I told you that I'd stored the ring safely in that little shoebox where I keep all of my photographs and manuscripts from the old days; the days when I still had hope; the days when I had other people to compete against apart from you, apart from myself. The truth is I don't know where the ring is. Maybe it's slipped through the bottom of the box and between the floorboards. Maybe it's in one of the pockets of my coat. I don't know. I swear I remember putting it on a different finger for a while, but my memory isn't what it used to be. Anyway, as I stared at my hand, I realised that this might have been what the medium was talking about. Maybe she'd spotted where my wedding band used to be, and guessed that I'd lost it. Maybe that would explain that secret power she'd held over me. Maybe that was her trick. Maybe she was simply a good observer.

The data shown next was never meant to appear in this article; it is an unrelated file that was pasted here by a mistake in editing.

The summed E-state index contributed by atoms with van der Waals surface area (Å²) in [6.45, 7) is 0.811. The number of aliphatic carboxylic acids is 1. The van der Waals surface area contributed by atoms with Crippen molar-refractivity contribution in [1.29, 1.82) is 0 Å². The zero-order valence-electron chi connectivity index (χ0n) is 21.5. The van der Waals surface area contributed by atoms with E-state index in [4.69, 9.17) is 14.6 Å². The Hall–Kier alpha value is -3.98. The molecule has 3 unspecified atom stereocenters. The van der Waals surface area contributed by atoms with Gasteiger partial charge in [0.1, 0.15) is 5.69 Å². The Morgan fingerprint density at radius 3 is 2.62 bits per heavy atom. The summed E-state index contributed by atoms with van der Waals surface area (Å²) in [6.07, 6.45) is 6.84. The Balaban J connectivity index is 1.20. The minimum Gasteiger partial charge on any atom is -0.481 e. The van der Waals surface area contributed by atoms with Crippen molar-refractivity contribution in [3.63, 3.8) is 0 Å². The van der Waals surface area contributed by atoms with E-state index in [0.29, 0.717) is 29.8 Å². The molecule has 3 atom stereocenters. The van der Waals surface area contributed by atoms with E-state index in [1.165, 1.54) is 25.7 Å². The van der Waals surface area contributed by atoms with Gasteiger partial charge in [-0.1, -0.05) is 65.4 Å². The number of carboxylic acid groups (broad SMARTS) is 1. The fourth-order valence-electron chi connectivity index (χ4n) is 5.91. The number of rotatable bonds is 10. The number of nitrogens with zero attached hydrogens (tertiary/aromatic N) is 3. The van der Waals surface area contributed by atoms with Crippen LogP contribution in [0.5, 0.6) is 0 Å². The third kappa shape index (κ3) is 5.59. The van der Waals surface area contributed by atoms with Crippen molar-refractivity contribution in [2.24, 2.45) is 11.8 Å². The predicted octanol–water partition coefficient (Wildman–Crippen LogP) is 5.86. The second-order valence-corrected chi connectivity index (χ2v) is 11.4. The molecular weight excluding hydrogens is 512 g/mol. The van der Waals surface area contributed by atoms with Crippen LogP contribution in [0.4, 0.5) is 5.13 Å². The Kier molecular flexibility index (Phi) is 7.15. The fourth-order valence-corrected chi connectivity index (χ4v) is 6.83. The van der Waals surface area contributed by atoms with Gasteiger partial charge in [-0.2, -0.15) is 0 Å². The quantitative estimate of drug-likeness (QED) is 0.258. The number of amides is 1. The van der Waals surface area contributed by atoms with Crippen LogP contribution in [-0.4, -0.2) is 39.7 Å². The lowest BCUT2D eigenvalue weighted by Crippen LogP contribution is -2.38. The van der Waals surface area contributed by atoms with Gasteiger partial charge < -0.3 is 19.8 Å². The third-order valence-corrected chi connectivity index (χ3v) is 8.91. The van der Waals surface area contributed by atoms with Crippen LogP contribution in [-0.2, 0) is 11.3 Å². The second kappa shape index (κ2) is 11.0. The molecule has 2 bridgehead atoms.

Let me tell you about the allotments. I did not buy the small plot of land down by the river as I told you I had. The university bought it for me as a leaving present. Maybe they feared that I'd continue to hang around like a bad smell until they found me something else to do. I'd once told them that I was a keen gardener on some job application or other, and had had to keep up the pointless lie for over thirty years at the place. The keen gardener was actually my father. Now he had green fingers; no, maybe that's not right. Green fingers would imply that he had some of magic touch, which was as much about luck as it was anything else. What he really had was commitment; he was thoroughly prepared to put in the back-breaking hours on his knees in the mud for the meagre return of a few cabbages or garden peas. But how sweet did they taste? Honestly -- and I use the word advisedly -- they tasted like nectar. When I was a child, I cracked open the pods and ate the hard, tiny peas as though they were sweets.